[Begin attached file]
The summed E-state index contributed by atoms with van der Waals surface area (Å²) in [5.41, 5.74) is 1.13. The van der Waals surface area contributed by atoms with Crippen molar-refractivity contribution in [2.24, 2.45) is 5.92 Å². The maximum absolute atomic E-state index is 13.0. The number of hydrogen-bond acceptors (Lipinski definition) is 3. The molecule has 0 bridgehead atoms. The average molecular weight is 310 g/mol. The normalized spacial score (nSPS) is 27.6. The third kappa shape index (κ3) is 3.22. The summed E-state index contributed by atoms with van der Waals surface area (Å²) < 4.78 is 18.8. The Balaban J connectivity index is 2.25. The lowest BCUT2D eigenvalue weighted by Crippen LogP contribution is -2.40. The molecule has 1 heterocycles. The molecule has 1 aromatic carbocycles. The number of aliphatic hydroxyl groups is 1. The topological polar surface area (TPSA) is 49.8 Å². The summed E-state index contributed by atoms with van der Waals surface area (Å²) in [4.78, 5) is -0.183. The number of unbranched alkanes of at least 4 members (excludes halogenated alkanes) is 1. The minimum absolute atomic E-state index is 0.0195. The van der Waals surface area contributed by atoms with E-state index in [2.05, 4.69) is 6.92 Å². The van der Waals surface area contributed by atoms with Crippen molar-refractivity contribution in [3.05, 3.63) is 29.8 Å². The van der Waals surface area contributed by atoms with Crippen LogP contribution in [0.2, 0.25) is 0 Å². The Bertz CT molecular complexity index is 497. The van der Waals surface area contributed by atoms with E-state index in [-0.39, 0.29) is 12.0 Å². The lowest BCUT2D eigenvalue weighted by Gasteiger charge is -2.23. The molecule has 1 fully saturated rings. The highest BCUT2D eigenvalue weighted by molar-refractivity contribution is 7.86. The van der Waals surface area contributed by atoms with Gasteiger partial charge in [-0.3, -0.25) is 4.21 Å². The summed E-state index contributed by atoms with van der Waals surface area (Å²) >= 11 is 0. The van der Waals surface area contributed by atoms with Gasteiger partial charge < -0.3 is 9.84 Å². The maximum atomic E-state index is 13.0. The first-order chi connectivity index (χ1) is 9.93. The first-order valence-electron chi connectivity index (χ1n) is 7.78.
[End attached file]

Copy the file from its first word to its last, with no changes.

The summed E-state index contributed by atoms with van der Waals surface area (Å²) in [5.41, 5.74) is 1.13. The van der Waals surface area contributed by atoms with Crippen molar-refractivity contribution in [2.24, 2.45) is 5.92 Å². The maximum absolute atomic E-state index is 13.0. The number of hydrogen-bond acceptors (Lipinski definition) is 3. The molecule has 0 bridgehead atoms. The average molecular weight is 310 g/mol. The normalized spacial score (nSPS) is 27.6. The third kappa shape index (κ3) is 3.22. The summed E-state index contributed by atoms with van der Waals surface area (Å²) < 4.78 is 18.8. The Balaban J connectivity index is 2.25. The lowest BCUT2D eigenvalue weighted by Crippen LogP contribution is -2.40. The molecule has 1 heterocycles. The molecule has 1 aromatic carbocycles. The number of aliphatic hydroxyl groups is 1. The topological polar surface area (TPSA) is 49.8 Å². The summed E-state index contributed by atoms with van der Waals surface area (Å²) in [4.78, 5) is -0.183. The number of unbranched alkanes of at least 4 members (excludes halogenated alkanes) is 1. The minimum absolute atomic E-state index is 0.0195. The van der Waals surface area contributed by atoms with E-state index in [2.05, 4.69) is 6.92 Å². The van der Waals surface area contributed by atoms with Crippen molar-refractivity contribution in [3.05, 3.63) is 29.8 Å². The van der Waals surface area contributed by atoms with Crippen LogP contribution in [0.2, 0.25) is 0 Å². The Bertz CT molecular complexity index is 497. The van der Waals surface area contributed by atoms with E-state index in [-0.39, 0.29) is 12.0 Å². The lowest BCUT2D eigenvalue weighted by Gasteiger charge is -2.23. The molecule has 1 fully saturated rings. The highest BCUT2D eigenvalue weighted by molar-refractivity contribution is 7.86. The van der Waals surface area contributed by atoms with Gasteiger partial charge in [-0.3, -0.25) is 4.21 Å². The summed E-state index contributed by atoms with van der Waals surface area (Å²) >= 11 is 0. The van der Waals surface area contributed by atoms with Gasteiger partial charge < -0.3 is 9.84 Å². The maximum atomic E-state index is 13.0. The first-order chi connectivity index (χ1) is 9.93. The first-order valence-electron chi connectivity index (χ1n) is 7.78.